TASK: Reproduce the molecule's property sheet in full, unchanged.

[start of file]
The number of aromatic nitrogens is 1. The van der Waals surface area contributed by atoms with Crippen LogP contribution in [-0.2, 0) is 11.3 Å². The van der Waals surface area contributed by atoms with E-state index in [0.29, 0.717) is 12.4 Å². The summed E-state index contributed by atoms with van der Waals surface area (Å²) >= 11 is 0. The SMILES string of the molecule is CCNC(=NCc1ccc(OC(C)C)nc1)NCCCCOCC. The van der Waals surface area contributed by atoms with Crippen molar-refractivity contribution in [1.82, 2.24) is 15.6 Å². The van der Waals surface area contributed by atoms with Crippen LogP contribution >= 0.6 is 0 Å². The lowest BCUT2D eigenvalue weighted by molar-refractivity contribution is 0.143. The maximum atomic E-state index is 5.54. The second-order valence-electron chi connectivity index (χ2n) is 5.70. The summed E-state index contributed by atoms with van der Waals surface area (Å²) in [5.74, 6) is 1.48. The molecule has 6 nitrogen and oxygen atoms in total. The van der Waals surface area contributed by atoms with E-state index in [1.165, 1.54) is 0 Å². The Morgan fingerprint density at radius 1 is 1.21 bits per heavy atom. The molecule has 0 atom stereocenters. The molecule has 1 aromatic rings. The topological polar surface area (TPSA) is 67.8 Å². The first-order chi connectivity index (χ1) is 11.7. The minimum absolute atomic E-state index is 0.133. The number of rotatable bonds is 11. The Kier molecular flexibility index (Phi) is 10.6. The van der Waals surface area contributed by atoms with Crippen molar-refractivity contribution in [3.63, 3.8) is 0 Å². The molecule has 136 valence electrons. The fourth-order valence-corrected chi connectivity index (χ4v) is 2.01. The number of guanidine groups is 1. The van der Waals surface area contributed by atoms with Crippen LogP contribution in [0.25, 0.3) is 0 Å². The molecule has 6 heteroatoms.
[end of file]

The number of aromatic nitrogens is 1. The van der Waals surface area contributed by atoms with Crippen LogP contribution in [-0.2, 0) is 11.3 Å². The van der Waals surface area contributed by atoms with E-state index in [0.29, 0.717) is 12.4 Å². The summed E-state index contributed by atoms with van der Waals surface area (Å²) >= 11 is 0. The SMILES string of the molecule is CCNC(=NCc1ccc(OC(C)C)nc1)NCCCCOCC. The van der Waals surface area contributed by atoms with Crippen molar-refractivity contribution in [1.82, 2.24) is 15.6 Å². The van der Waals surface area contributed by atoms with Crippen LogP contribution >= 0.6 is 0 Å². The lowest BCUT2D eigenvalue weighted by molar-refractivity contribution is 0.143. The maximum atomic E-state index is 5.54. The second-order valence-electron chi connectivity index (χ2n) is 5.70. The summed E-state index contributed by atoms with van der Waals surface area (Å²) in [5.74, 6) is 1.48. The molecule has 6 nitrogen and oxygen atoms in total. The van der Waals surface area contributed by atoms with E-state index in [1.165, 1.54) is 0 Å². The Morgan fingerprint density at radius 1 is 1.21 bits per heavy atom. The molecule has 0 atom stereocenters. The molecule has 1 aromatic rings. The topological polar surface area (TPSA) is 67.8 Å². The first-order chi connectivity index (χ1) is 11.7. The minimum absolute atomic E-state index is 0.133. The number of rotatable bonds is 11. The Kier molecular flexibility index (Phi) is 10.6. The van der Waals surface area contributed by atoms with Crippen molar-refractivity contribution in [3.63, 3.8) is 0 Å². The molecule has 136 valence electrons. The fourth-order valence-corrected chi connectivity index (χ4v) is 2.01. The number of guanidine groups is 1. The van der Waals surface area contributed by atoms with Crippen LogP contribution in [0.25, 0.3) is 0 Å². The molecule has 6 heteroatoms.